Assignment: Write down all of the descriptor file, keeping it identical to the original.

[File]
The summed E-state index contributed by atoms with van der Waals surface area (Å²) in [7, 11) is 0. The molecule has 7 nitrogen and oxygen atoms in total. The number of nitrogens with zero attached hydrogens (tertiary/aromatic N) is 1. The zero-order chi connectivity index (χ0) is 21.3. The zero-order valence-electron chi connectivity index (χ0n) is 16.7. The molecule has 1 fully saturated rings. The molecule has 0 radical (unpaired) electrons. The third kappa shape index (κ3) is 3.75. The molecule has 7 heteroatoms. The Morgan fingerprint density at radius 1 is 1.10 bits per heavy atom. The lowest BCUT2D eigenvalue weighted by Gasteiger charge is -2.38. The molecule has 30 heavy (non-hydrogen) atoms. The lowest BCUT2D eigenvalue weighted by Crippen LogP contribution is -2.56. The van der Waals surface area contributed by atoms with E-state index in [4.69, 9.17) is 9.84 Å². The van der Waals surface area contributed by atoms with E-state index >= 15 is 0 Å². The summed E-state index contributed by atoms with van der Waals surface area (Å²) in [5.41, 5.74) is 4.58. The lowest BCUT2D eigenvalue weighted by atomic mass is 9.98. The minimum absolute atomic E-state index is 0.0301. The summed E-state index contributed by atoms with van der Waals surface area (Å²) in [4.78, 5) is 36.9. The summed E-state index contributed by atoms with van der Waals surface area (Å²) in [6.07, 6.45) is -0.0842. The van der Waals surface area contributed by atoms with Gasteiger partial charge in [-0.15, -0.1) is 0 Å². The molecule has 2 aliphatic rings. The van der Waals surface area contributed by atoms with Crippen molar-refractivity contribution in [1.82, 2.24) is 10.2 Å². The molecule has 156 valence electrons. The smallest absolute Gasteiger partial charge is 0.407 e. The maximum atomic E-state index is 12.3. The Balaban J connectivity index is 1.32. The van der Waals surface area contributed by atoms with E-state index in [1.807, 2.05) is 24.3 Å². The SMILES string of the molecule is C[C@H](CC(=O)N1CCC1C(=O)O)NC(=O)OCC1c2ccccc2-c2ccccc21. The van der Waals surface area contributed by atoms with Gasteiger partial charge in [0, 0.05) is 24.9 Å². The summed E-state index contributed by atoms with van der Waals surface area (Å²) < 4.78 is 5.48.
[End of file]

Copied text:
The summed E-state index contributed by atoms with van der Waals surface area (Å²) in [7, 11) is 0. The molecule has 7 nitrogen and oxygen atoms in total. The number of nitrogens with zero attached hydrogens (tertiary/aromatic N) is 1. The zero-order chi connectivity index (χ0) is 21.3. The zero-order valence-electron chi connectivity index (χ0n) is 16.7. The molecule has 1 fully saturated rings. The molecule has 0 radical (unpaired) electrons. The third kappa shape index (κ3) is 3.75. The molecule has 7 heteroatoms. The Morgan fingerprint density at radius 1 is 1.10 bits per heavy atom. The lowest BCUT2D eigenvalue weighted by Gasteiger charge is -2.38. The molecule has 30 heavy (non-hydrogen) atoms. The lowest BCUT2D eigenvalue weighted by Crippen LogP contribution is -2.56. The van der Waals surface area contributed by atoms with E-state index in [4.69, 9.17) is 9.84 Å². The van der Waals surface area contributed by atoms with E-state index >= 15 is 0 Å². The summed E-state index contributed by atoms with van der Waals surface area (Å²) in [5.41, 5.74) is 4.58. The lowest BCUT2D eigenvalue weighted by atomic mass is 9.98. The minimum absolute atomic E-state index is 0.0301. The summed E-state index contributed by atoms with van der Waals surface area (Å²) in [4.78, 5) is 36.9. The summed E-state index contributed by atoms with van der Waals surface area (Å²) in [6.07, 6.45) is -0.0842. The van der Waals surface area contributed by atoms with Gasteiger partial charge in [-0.15, -0.1) is 0 Å². The molecule has 2 aliphatic rings. The van der Waals surface area contributed by atoms with Crippen molar-refractivity contribution in [1.82, 2.24) is 10.2 Å². The molecule has 156 valence electrons. The smallest absolute Gasteiger partial charge is 0.407 e. The maximum atomic E-state index is 12.3. The Balaban J connectivity index is 1.32. The van der Waals surface area contributed by atoms with E-state index in [1.807, 2.05) is 24.3 Å². The SMILES string of the molecule is C[C@H](CC(=O)N1CCC1C(=O)O)NC(=O)OCC1c2ccccc2-c2ccccc21. The van der Waals surface area contributed by atoms with Gasteiger partial charge in [0, 0.05) is 24.9 Å². The summed E-state index contributed by atoms with van der Waals surface area (Å²) < 4.78 is 5.48.